“I think that to get under the surface and really appreciate the beauty of any country, one has to go there poor.”
I couldn’t get enough of Grace yesterday, so I had to include another quote from her.
When’s the last time you went on a trip and really got the feel of the city you were visiting? For most of us, travel involves picking out a vacation resort online, taking the shuttle bus from the airport to the resort, plopping our asses down at the pool, ordering up some cocktails, eating the hotel all-inclusive food, and never truly venturing out to see the local beauty or eating authentic food from the region.
I experienced this firsthand on a recent trip to San Juan, Puerto Rico. Instead of booking a room on the strip of luxury hotels, we stayed at the Numero Uno Guest House that was tucked into a quiet neighborhood in the Ocean Park district. We were right on the beach, and, granted, we were not visiting the region poor, but the location of our hotel took us away from the local tourist traps and, instead, we found gems like Kasalta, a neighborhood restaurant and bakery serving traditional Spanish, Puerto Rican, and Cuban foods that we frequented several times for two-dollar pastries and amazing café con leche (way better than Starbucks). I’ll never forget when we walked in the place early the first day. We arrived for breakfast, it was 6 a.m., and two young couples still dressed in their evening attire (shiny mini dresses for the girls and suits for the guys) were happily walking out of the place. They must have been up all night dancing and partying and came in for a “night” cap (Oh, to be young again!).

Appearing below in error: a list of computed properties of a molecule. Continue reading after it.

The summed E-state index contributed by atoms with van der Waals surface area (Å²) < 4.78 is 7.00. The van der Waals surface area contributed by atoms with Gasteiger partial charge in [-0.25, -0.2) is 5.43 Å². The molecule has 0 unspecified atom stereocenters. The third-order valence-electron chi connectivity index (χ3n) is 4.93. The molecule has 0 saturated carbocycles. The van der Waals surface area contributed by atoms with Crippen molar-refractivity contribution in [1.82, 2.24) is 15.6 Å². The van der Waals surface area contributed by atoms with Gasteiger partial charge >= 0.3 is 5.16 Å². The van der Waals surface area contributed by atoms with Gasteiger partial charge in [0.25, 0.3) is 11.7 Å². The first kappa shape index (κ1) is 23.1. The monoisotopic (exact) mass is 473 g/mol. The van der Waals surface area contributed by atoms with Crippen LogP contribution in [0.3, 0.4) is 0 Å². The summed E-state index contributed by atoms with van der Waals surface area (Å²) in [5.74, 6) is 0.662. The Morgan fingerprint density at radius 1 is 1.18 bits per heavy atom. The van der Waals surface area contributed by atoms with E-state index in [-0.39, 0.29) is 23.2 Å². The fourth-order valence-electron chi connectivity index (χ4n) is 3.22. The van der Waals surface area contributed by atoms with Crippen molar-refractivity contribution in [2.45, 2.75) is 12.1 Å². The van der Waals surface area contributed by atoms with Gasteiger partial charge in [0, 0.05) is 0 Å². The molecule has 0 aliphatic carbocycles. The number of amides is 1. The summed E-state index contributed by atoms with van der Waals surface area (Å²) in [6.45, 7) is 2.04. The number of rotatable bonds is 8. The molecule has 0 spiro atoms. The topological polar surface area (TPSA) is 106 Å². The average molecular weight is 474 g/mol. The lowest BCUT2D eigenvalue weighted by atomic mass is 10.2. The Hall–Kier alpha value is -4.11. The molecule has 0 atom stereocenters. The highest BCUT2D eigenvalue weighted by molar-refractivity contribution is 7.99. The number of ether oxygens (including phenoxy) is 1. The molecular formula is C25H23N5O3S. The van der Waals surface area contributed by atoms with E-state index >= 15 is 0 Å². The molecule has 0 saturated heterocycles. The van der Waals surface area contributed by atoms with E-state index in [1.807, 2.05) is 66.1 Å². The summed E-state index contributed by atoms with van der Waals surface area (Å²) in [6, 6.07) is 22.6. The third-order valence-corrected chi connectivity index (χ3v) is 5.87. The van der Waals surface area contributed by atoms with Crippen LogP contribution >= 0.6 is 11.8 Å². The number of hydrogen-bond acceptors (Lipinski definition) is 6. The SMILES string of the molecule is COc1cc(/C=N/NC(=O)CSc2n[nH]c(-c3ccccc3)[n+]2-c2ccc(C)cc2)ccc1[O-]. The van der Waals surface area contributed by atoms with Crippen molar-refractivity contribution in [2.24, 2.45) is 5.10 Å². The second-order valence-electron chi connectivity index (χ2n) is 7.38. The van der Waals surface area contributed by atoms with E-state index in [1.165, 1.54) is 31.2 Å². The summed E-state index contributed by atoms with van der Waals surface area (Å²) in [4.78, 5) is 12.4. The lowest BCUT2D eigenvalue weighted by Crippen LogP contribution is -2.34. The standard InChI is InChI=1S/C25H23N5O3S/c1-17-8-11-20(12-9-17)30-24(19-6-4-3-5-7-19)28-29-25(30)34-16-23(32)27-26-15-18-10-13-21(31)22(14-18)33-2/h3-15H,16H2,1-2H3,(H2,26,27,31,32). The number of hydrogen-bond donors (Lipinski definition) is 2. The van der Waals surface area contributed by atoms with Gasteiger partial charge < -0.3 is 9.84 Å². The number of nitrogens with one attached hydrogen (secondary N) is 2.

The best part of being off the beaten path was enjoying the vibe of the beach with the locals. We were there on a Sunday, and the neighborhood residents came out to enjoy a day at the beach, mixed in with the few of us who sat under the hotel’s umbrellas. There were vendors walking up and down the beach, lugging coolers selling cerveza and local treats, buff men and women jogging down the beach, families playing in the water, groups of teenagers listening to Puerto Rican music, a gentleman playing the guitar as he looked out at the beach, and I loved it when a man pushed his ice cream cart equipped with bells all the way down onto the beach and the kids came running to meet him. If you love to people watch on the beach, this was far better than looking at overweight, sunburned tourists and their unruly children.
So, next time you travel, try going off the beaten path, be adventurous, and try a truly “local” restaurant or hotel. Go where the locals go, and enjoy the beauty and culture of the region.
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